When it comes to thoughts on including a knife as part of your everyday carry, most men fall into one of two categories:
Those who don't carry a knife and can’t understand why anyone would.
And those who do carry a knife and can’t imagine life any other way.
Those of us who do carry a knife know that we do it mostly for fun as it satisfies an innate desire to use tools to solve problems.
Carrying a knife simply feels right and you’ll always find a use for it.
Plus the value of being prepared for an emergency situation can't be overstated.
But before you dive in and shell out your hard-earned cash for an everyday carry knife, let’s take some time to identify your requirements so you end up with the perfect blade to suit your needs.
Start by answering the three questions below.
1. How will you use your knife?
If you’re a mechanic, your needs will be different than those of an accountant or a police officer or a contractor.
Will this knife be used every day (at work perhaps), just on the weekends, on camping trips, all of the above?
For such a simple tool, knives can come in many different forms, and each detail helps determine the ideal functions and performance characteristics.
A knife that excels at heavy duty chopping won't be the same as one used for more delicate tasks.
Also consider the environment in which you may be using your knife. Will it be exposed to high humidity or salt water? Will it need a large handle to accommodate the fumbling grip of a gloved hand in cold conditions?
2. How will you carry it?
A uniformed worker with an abundance of pockets will have a different carrying capacity than an office worker or a bartender.
Your main considerations for carrying your knife will be:
(a) how big of a knife do you want to carry? and
(b) how will it ride it in your pocket (loose or clipped)?
Most modern folding knife designs are equipped with a pocket clip. This allows the knife to remain vertical for comfort and ride higher in your pocket for quick access.
However, the common tactical design of these modern knives doesn’t suit everyone’s taste.
If it’s a classic design you’re after, you’ll most likely have to make due with a clip less knife.
On the plus side, knives without a pocket clip tend to be smaller in diameter and can take up less space in your pocket.
The disadvantage is that they tend to slide all the way down into your pocket and ride in a horizontal position against your thigh (see below). If this happens, it can make carrying the knife uncomfortable.
3. What style of knife do you like?
Once you have a sense of what you want and need out of your knife and know how you’ll carry it, it’s time to become familiar with some of the different designs and features so you can choose the perfect knife.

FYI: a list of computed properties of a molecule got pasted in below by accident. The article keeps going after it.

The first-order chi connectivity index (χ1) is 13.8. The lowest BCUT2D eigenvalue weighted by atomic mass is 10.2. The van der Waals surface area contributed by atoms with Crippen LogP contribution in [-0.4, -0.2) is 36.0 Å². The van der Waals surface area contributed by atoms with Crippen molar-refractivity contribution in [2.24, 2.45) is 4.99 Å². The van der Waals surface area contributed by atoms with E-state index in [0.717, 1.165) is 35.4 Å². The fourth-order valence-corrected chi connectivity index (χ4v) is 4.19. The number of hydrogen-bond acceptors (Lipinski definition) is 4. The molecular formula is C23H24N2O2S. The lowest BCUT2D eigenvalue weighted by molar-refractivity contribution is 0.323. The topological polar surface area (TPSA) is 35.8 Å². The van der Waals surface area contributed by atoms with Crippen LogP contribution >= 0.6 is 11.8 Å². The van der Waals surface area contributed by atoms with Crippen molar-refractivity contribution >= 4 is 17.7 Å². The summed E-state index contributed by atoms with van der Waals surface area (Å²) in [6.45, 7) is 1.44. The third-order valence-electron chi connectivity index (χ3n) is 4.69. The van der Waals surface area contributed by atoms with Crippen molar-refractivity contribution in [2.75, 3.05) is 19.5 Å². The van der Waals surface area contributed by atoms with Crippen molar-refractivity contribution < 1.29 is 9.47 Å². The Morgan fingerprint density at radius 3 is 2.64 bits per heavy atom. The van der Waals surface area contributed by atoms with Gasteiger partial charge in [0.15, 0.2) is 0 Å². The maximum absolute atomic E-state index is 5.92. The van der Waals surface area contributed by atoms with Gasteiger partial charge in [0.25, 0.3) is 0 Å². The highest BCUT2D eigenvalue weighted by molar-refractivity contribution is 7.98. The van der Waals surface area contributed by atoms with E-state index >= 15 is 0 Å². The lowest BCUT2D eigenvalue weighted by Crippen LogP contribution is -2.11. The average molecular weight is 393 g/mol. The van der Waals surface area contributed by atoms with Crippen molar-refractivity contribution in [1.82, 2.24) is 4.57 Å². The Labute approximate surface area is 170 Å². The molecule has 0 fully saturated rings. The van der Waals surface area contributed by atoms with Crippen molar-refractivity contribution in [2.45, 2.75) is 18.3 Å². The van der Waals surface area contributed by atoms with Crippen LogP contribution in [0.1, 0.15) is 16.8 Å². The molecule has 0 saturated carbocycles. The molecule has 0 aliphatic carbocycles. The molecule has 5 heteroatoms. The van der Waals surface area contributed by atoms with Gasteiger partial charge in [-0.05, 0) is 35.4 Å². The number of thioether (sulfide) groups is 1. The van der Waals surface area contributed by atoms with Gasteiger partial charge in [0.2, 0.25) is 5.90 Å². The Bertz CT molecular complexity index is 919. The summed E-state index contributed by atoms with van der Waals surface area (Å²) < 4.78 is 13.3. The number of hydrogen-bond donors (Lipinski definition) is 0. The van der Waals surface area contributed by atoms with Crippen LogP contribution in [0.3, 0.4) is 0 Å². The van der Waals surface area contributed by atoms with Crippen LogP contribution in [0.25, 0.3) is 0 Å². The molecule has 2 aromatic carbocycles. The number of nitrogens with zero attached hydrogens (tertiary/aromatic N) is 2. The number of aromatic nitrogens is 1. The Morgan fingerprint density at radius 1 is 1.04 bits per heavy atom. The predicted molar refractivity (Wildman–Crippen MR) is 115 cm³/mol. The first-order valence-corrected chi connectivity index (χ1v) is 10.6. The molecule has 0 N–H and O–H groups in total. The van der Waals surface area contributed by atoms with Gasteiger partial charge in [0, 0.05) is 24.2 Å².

The two main categories of design to choose from are tactical and classic.
Classic style knives:
- Are typically going to be two-hand manual open
- May or may not be locking
- Likely won’t have a pocket clip, and
- Commonly use handle materials like wood or bone
What classic knives lack in modern conveniences they make up for with timeless good looks and nostalgia.
An example of a great classic style knife is the Buck Knives Lancer.
On the other end, tactical knives:
- Are almost always one-hand open
- Feature a blade lock
- Will likely have a pocket clip, and
- Often have handles made of modern plastics, composites, or metal
What tactical knives lack in charm, they make up for with increased functionality and a certain cool factor.
An example of a great tactical knife is the Benchmade Contego 810.
Features to Consider When Picking Your Knife
Before marrying yourself to either design style, you should consider the various features I’ve laid out below to get a feel for those that best fit your needs, wants, and personal style.
Opening system of your knife
Opening the knife is 100% dependent on the user. This encompasses both single and two-hand opening knives.
Two-hand opening knives (think of the one your grandfather carries) are generally operated with a fingernail.
Single-hand opening knives are usually operated with the thumb via a stud or hole in the blade and can be opened lightning fast.
Much like the popular switch blade of the 1950s, automatic knives open with the press of a button. These tend to be more expensive and aren’t legal in most places.
This type of knife is a hybrid of the two previous systems. It requires the user to initiate the opening with their thumb, then a spring kicks in and fully deploys the blade.
Assisted open knives were created to get around the law in places that prohibit automatic open knives, but proceed with caution. Some areas don’t differentiate between assisted knives and automatic. Both could lead to equal legal trouble.